Buick was a mixed bag in November, with LaCrosse improving 63 percent on last November’s numbers for its moribund predecessor, to 3,400 units, while Lucerne fell 30 percent to 2,171 units. Enclave saw a decent 33 percent increase over last November, with 3,056 units sold. Despite growing the most in month-on-month sales, Buick is still GM’s weakest “core brand” by volume with only 8,627 sales, and it barely beat Pontiac’s 7,426 unit performance.

Cadillac saw a troubling 6.8 percent decline in its best-selling model, the CTS, despite the alleged success of last month’s V-Series Challenge PR stunt. DTS improved by 9.4 percent, with 1,408 units, while STS declined over 55 percent to a mere 279 units. XLR (yup, they’re still selling ‘em) was down only five units, with 55 sold, while the Escalade triplets combined for 2,270 units. The new SRX blew out all comparisons to last November’s performance by its aged predecessor, posting a 207 percent increase to a respectable 3,004 units.

Chevrolet’s cars posted a combined 16.9 percent increase, but the news wasn’t all good. Aveo posted a 33 percent drop to 2,212 units, Cobalt fell by 19 percent to 5,112 and Impala slid 3.7 percent to 12,375. Malibu and Camaro combined to bring up the brand’s car average though, with the ‘bu rising 17.5 percent to 11,113 and the Camaro posting a solid 6,867 units.

Chevy’s trucks, utes and CUVs didn’t fare quite as well, posting a 2 percent combined drop. Colorado kept dropping off the radar, falling 47.4 percent to 1,316 units, as did Trailblazer (-94 percent to 165 units). Bright points were the HHR (+38 percent, 4,720 units), Equinox (+273 percent, 9,587 units), Traverse (+140 percent, 7,054 units), Tahoe (+57 percent, 6,528) and Suburban (+20 percent, 4,678 units). Fullsize trucks were hard hit though, with Avalanche (-31 percent, 1,373 units) and Silverado C/K (-25 percent,  22,101 units) posting significant losses.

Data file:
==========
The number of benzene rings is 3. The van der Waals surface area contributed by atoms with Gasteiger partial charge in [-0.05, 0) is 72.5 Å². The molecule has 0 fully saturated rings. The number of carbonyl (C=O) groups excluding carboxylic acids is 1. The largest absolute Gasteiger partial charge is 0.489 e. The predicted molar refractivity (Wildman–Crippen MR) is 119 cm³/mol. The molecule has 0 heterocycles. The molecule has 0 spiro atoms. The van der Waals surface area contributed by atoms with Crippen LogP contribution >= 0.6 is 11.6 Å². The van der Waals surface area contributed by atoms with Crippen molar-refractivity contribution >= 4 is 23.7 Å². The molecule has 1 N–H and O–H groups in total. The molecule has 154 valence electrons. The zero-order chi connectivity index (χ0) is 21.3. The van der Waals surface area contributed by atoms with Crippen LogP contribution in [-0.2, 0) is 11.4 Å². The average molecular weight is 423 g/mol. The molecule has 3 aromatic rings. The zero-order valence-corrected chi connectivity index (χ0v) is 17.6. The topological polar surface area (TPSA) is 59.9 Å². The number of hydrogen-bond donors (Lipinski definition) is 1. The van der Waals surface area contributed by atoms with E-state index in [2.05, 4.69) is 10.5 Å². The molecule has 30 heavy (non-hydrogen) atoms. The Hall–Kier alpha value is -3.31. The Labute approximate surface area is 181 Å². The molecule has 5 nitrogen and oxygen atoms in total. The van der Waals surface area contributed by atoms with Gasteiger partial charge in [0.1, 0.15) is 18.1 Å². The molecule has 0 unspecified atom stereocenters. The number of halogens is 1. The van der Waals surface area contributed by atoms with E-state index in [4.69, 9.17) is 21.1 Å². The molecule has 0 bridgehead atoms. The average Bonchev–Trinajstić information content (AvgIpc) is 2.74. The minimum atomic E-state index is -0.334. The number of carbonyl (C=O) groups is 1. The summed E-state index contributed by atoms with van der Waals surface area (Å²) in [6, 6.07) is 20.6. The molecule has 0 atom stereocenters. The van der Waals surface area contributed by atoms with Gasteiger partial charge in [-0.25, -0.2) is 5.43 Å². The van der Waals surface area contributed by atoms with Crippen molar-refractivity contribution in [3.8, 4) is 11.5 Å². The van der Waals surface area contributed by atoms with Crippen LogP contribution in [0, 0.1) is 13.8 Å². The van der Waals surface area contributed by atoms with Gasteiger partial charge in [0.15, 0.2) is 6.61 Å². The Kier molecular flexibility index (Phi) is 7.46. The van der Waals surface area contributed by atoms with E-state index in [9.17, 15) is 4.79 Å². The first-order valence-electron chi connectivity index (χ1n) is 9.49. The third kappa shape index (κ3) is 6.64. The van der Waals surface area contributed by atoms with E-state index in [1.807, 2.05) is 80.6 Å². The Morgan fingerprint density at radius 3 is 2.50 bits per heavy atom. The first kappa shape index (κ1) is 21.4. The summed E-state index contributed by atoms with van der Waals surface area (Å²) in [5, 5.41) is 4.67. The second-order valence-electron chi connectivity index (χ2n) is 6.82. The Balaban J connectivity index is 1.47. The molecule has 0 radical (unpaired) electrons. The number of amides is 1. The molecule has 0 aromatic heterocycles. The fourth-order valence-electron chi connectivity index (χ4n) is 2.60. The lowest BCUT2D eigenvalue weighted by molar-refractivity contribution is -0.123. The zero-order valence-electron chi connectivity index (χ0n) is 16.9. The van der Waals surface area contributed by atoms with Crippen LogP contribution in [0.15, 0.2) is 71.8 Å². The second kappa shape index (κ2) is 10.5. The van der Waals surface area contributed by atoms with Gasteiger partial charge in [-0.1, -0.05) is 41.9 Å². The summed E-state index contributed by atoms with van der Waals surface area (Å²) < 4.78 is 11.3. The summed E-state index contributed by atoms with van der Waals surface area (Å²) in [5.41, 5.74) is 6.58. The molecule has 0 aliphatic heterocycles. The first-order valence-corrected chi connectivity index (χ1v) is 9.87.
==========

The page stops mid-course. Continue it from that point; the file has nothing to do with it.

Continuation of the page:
GMC’s sales mirrored Chevy’s, where declines in aging models were barely edged out by more successful newer models for a 5.4 percent increase. GMC’s big winner was the Acadia, which posted a 47 percent increase to 3,877 units. The new Terrain came a close second, with 3,683 units sold, and the Yukon had a surprisingly solid month, nearly flat at 2,253 units. Sierra sales fell below 10,000 units, to 8,371, while Yukon XL held relatively steady with only a 10.7 percent loss to 1,543 units.

Meanwhile, on the non-core brand front, Hummer posted another monstrous decline, dropping 84 percent to 221 units. With sales that bad, don’t be surprised if the deal to sell the ute brand to China’s Sichuan Tengzhong falls through any day now. Saab sold fewer than 300 cars, with every model falling by at least 50 percent. Pontiac sold 5,852 G6s (coming soon to a rental lot near you), which made up nearly all of its 7,300-unit car volume. Saturn sold 1,794 cars and 1,943 crossovers, including 1,362 VUEs.

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Hyundai November Sales Boom By 46 percent, Kia Rises 18 Percent Tue, 01 Dec 2009 20:40:06 +0000 Reason to smile...

The Hyundai sales juggernaut rolled on in November, posting the highest month-on-month gain of any brand with a 46 percent increase [release here]. Its sister brand Kia wasn’t far behind with a 21 percent sales gain over November 2008 [release here]. Year-to-date, the two brands have combined for 680,282 units, a mere 16,417 fewer than Nissan’s 2009 numbers.